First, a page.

We share emails of those who did
DESERT HOT SPRINGS, CA – As a footnote to what has been described as an ignoble departure, we are publishing the emails of former City Manager Rick Daniels’ supporters cheering him on with letters of recommendation that appear orchestrated to bolster his efforts to get a job, any job, after his dreams were shattered in rejection for the first out of town job he applied for.
Only eight letters of endorsement tried to balance a community overwhelmingly in favor of saying goodbye to a controversial city manager. The endorsements were intended to provide Needles city council members who were in the process of selecting their next city manager with reason to do so. Ultimately the Needles city council bought it and hired Daniels.
As it all unfolded, the Needles city council had announced their selection of Rick Daniels to be their new city manager. All that remained were salary negotiations and a final vote to take place at the next regularly scheduled council meeting in two weeks.
The Needles city council received these endorsement letters from Russ Martin, Tom Kirk, Arden Wallum, Scott Matas, George Fisher, all sent during the two weeks before the final vote. All letters were supportive. All carried a recurring theme not to believe news reports about Daniels and what the endorsers termed as “fringe” political elements.
The endorsement letters are also consistent in that not one mentioned a poll of Desert Hot Springs voters conducted just two months earlier showing Daniels by far the most unpopular person in city government. Instead, the endorsers painted the picture that except for a few naysayers Daniels was universally loved.
The poll was conducted by a Denver polling company and commissioned locally. It showed Daniels popularity below 6 percent, a dismal result in a poll conducted prior to each election. In other words, the endorsement letters painted a picture of Daniels having overwhelming support in the community when exactly the opposite was true.
The endorsers went further than painting a false picture of Daniels popularity. Several made up facts through skillful distortion. One letter in particular, by Tom Kirk, executive director of the Coachella Valley Association of Governments, credited Daniels for his efforts to clean up the Salton Sea. The sly inference was that Daniels had actually accomplished the task, even though Kirk never said it directly. Kirk just ignored an inconvenient reality.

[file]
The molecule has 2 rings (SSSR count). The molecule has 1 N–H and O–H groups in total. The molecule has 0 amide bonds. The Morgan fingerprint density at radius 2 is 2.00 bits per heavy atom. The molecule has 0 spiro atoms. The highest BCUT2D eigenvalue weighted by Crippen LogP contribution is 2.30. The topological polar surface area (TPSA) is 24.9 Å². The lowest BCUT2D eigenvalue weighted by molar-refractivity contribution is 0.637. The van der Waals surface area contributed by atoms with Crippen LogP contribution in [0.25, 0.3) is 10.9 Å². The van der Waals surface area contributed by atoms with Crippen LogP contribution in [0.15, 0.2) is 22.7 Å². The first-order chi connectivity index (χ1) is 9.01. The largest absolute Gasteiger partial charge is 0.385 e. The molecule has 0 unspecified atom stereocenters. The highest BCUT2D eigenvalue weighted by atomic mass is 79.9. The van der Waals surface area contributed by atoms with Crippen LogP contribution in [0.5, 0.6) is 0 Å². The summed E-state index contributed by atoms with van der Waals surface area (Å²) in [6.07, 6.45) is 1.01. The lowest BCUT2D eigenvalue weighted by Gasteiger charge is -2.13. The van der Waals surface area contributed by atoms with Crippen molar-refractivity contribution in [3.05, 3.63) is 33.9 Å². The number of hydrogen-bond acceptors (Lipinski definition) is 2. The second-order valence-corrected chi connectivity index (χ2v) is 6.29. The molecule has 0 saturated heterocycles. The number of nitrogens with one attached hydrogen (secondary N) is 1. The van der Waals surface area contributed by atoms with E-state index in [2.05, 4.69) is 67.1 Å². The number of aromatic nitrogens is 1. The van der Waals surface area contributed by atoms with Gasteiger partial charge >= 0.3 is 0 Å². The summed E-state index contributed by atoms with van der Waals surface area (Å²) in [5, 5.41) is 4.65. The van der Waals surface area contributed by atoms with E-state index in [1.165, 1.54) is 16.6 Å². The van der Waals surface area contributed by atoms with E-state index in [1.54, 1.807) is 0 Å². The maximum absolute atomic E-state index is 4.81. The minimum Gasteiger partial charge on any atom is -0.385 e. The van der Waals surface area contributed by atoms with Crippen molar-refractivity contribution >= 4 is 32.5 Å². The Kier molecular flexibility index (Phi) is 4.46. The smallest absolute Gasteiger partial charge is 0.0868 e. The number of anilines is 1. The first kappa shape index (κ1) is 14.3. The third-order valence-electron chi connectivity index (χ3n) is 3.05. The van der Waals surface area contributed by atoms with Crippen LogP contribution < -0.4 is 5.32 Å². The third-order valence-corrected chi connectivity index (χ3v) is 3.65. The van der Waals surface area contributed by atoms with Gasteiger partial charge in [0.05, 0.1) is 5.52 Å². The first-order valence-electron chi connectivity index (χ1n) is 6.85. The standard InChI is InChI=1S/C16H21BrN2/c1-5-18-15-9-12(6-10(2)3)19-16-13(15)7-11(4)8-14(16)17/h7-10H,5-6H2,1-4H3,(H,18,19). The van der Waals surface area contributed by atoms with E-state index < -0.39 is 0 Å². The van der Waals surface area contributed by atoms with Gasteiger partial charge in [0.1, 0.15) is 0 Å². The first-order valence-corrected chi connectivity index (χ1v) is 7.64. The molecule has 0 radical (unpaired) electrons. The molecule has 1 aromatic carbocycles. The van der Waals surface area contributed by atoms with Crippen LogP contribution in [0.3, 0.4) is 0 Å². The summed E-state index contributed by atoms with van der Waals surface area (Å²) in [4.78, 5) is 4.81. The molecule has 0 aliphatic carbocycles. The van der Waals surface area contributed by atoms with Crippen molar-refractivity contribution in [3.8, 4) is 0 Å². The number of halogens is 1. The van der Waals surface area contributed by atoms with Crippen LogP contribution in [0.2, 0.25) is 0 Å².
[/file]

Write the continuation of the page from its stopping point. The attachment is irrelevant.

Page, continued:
The impression left by Kirk was that Daniels cleaned up the Salton Sea when all agree the Salton Sea remains an environmental nightmare with no solution in site even after Daniels spent two years at the main man charged with solving the problem. Had Kirk been truthful, his endorsement would have noted that Daniels ultimately had no impact on solving the Salton Sea problem.
If the reader didn’t know any better but simply by reading Tom Kirk’s endorsement, Rick Daniels solved the problem of disposing the trash of the city of Los Angeles via disposal at the Eagle Mountain Mine. What Kirk failed to mention is that Daniel’s project never got off the ground. Readers in Needles did not see that.
Needles city council members did see news reports in The Desert Sun detailing a harassment complaint filed by Daniels against two Desert Hot Springs council members. That complaint, after an investigation that cost the city $80,000, showed there was no basis for the complaint. It is not known if the Needles council members ever learned that.
Those writing endorsements attributed the negative publicity Daniels was receiving over his harassment scheme to the two council members that Daniels had accused, Russell Betts and Adam Sanchez. An endorsement letter by Russ Martin, a Desert Hot Springs public safety commissioner, directly attacked Betts and Sanchez.
“The majority of the council supports Rick Daniels which makes him a target of the minority.”
The majority Martin refers to are Mayor Yvonne Parks and council members Jan Pye and Scott Matas. Betts and Sanchez – who are politically aligned – were targeted by Parks, Matas, Pye and Daniels.
Betts and Sanchez both stated their criticism of Daniels focused on Daniels’ repeated mistakes in office and that came at a cost to taxpayers of millions of dollars, the same mistakes by Daniels that gave him such low public opinion poll numbers. In support of Daniels, Parks, Matas and Pye commissioned an investigation of Betts and Sanchez that cost taxpayers $80,000 but ultimately denied Daniels’ claim.